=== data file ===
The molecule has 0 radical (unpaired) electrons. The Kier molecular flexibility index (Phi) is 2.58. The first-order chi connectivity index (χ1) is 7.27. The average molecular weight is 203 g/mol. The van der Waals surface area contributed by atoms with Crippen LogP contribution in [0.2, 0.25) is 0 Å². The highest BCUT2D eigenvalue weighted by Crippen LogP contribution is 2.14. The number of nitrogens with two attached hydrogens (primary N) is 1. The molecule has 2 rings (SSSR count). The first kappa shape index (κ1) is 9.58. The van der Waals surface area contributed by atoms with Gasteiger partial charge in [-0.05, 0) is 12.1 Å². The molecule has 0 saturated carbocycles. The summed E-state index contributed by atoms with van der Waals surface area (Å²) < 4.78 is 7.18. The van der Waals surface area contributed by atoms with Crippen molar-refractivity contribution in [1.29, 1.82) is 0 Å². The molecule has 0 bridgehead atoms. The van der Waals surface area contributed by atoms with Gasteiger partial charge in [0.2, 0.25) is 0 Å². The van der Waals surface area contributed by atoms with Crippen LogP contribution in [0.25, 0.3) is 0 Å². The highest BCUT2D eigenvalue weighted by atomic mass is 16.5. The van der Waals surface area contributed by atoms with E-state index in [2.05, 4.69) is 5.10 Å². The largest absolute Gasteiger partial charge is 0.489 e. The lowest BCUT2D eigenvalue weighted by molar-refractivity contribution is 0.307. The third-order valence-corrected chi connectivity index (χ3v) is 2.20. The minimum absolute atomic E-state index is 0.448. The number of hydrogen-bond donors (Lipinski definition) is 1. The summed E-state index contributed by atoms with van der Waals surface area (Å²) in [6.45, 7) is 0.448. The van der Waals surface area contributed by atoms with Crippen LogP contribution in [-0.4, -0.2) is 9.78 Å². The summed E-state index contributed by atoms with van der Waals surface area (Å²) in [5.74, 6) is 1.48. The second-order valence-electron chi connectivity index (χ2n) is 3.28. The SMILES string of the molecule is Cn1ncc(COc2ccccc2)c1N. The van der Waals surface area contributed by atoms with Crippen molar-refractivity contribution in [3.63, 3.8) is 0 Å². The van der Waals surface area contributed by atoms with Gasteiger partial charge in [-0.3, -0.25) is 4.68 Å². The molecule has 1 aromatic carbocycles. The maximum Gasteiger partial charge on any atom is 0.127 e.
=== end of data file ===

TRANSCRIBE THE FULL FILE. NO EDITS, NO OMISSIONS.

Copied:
The molecule has 0 radical (unpaired) electrons. The Kier molecular flexibility index (Phi) is 2.58. The first-order chi connectivity index (χ1) is 7.27. The average molecular weight is 203 g/mol. The van der Waals surface area contributed by atoms with Crippen LogP contribution in [0.2, 0.25) is 0 Å². The highest BCUT2D eigenvalue weighted by Crippen LogP contribution is 2.14. The number of nitrogens with two attached hydrogens (primary N) is 1. The molecule has 2 rings (SSSR count). The first kappa shape index (κ1) is 9.58. The van der Waals surface area contributed by atoms with Gasteiger partial charge in [-0.05, 0) is 12.1 Å². The molecule has 0 saturated carbocycles. The summed E-state index contributed by atoms with van der Waals surface area (Å²) < 4.78 is 7.18. The van der Waals surface area contributed by atoms with Crippen molar-refractivity contribution in [1.29, 1.82) is 0 Å². The molecule has 0 bridgehead atoms. The van der Waals surface area contributed by atoms with Gasteiger partial charge in [0.2, 0.25) is 0 Å². The van der Waals surface area contributed by atoms with Crippen LogP contribution in [0.25, 0.3) is 0 Å². The highest BCUT2D eigenvalue weighted by atomic mass is 16.5. The van der Waals surface area contributed by atoms with E-state index in [2.05, 4.69) is 5.10 Å². The largest absolute Gasteiger partial charge is 0.489 e. The lowest BCUT2D eigenvalue weighted by molar-refractivity contribution is 0.307. The third-order valence-corrected chi connectivity index (χ3v) is 2.20. The minimum absolute atomic E-state index is 0.448. The number of hydrogen-bond donors (Lipinski definition) is 1. The summed E-state index contributed by atoms with van der Waals surface area (Å²) in [6.45, 7) is 0.448. The van der Waals surface area contributed by atoms with Crippen LogP contribution in [-0.4, -0.2) is 9.78 Å². The summed E-state index contributed by atoms with van der Waals surface area (Å²) in [5.74, 6) is 1.48. The second-order valence-electron chi connectivity index (χ2n) is 3.28. The SMILES string of the molecule is Cn1ncc(COc2ccccc2)c1N. The van der Waals surface area contributed by atoms with Crippen molar-refractivity contribution in [3.63, 3.8) is 0 Å². The van der Waals surface area contributed by atoms with Gasteiger partial charge in [-0.3, -0.25) is 4.68 Å². The molecule has 1 aromatic carbocycles. The maximum Gasteiger partial charge on any atom is 0.127 e.